Something peculiar happened to me a month ago. I woke up on the 9th of November 2020 and found one of the companies in the Lumenary portfolio had rocketed overnight.
I don’t mean a high single-digit jump usually seen when an institutional investor joins the party, I mean it spiked by 25%. To be clear, it was interesting to me, but not surprising because I had opened a position around May this year and saw huge potential in the company. I just didn’t expect this level of magnitude so suddenly.
How do I minimise regret?
The company in question, a European large-cap, dominates the continent in all things ticketing — sports, live music, and other concerts you name it. And if you know our fund, yes, it is founder-led. In short – no concerts, no crowds, means no revenues. But on 9 November, news of Pfizer’s vaccine spread and the +25% revaluation occurred overnight. It was as if the market hadn’t priced in the possibility of a vaccine. I bet a bunch of investors who missed the boat thought: why didn’t I see the vaccine coming? That familiar feeling of regret well-known to all investors.
I started thinking more about regret. Yes, it’s a part of life we can’t avoid. Yes, there’s always something you could have done better; a searing reminder of how to improve next time. But that’s exactly the point — we can make decisions now to minimise our regrets in the future. 10 years from now, how can we look back and say we’ve genuinely minimised our investment regrets?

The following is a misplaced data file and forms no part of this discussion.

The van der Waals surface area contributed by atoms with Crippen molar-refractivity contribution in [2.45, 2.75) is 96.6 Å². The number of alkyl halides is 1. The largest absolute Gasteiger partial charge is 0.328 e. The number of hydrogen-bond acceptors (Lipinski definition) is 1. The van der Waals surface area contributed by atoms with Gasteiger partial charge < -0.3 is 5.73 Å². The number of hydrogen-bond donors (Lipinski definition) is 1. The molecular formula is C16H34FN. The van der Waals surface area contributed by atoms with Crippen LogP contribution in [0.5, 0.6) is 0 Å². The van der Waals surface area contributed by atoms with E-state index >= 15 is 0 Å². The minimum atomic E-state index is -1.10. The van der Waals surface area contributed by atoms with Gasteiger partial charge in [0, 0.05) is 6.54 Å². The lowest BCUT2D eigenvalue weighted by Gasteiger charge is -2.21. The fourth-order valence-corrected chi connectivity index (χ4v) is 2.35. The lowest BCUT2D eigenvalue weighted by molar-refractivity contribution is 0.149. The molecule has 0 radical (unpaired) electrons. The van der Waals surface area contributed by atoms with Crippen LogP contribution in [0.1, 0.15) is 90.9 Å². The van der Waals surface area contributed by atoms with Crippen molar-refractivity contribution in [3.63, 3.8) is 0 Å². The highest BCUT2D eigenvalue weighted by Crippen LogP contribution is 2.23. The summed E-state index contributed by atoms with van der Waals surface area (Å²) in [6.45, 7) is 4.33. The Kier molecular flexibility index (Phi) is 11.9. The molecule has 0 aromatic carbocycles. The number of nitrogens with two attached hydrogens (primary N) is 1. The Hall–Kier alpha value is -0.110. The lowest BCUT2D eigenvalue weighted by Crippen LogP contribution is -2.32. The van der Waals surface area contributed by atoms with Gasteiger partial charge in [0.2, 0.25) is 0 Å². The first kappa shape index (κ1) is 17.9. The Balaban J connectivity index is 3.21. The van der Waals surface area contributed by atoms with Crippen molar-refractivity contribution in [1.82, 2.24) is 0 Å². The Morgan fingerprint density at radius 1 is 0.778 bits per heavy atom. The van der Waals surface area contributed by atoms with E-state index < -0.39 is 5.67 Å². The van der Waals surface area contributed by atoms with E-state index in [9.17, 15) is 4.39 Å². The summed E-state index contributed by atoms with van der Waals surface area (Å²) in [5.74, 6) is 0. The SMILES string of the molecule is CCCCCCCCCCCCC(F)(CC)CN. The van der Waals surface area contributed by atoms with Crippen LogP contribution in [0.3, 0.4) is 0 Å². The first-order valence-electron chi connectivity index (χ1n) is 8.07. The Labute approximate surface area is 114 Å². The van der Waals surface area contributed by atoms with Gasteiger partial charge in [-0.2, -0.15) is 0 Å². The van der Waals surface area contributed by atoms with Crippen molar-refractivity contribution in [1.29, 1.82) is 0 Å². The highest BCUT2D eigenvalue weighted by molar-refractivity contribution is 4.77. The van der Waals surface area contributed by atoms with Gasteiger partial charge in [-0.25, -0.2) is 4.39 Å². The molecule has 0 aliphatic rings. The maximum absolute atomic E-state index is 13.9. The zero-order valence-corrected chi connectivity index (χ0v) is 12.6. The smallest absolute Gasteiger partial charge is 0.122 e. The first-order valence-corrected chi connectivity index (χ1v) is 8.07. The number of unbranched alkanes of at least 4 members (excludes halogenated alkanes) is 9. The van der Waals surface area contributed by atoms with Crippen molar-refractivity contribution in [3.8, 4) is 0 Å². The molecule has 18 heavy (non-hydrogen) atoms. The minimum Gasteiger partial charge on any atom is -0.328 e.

Future self & present self
If you’ve ever experienced thoughts of why didn’t I see that coming? Or it was so obvious in hindsight, then you’ve learned a valuable investment lesson. What matters the most in investing is what happens in the future, not what is happening now or what has happened in the past. Sure, historical information should be used to gain background and context, but stock prices represent the present value of future cash flows, not historical.
Once you get that familiar feeling of regret, it’s too late to change anything. It’s too late to invest once news of the vaccine has already spread. Reactivity is not a great investment strategy.
Instead, your future self will thank you for the long-term investment decisions you implement now. The companies you invest in now should be those that will emerge as the great companies of the future. These companies should be on the edge of greatness.
In theory, this sounds simple, but in practice, our clarity is obscured by market noise and sentiment. Sometimes it becomes challenging to distinguish between companies genuinely on the edge of greatness or those that are just hype.
Truth always prevails over hype
There are plenty of companies receiving hype (many would classify these prospects as venture capital (‘VC’) investments) but to be clear, there is an entire world of innovative companies that aren’t start-ups. Investing in future-focused companies doesn’t just mean start-ups. My fund is an example of how you can find companies on the edge of greatness without investing in high-risk ventures.
The way I see through the hype is a systematic one. Faster. Better. Cheaper. These are the companies on the edge of greatness. At Lumenary, this is where we play. The key is to look for founders that aren’t inhibited by bureaucratic red tape. Companies that are creating new products and services that solve customers’ problems in a faster, better, or cheaper way than the incumbents. The era in which we live now favours these companies. Beware those institutionalised companies that purport to be innovative, but behind the scenes have one foot on the accelerator and one on the brake. They’re overly protective of their moat and not focusing on expanding the castle’s arsenal.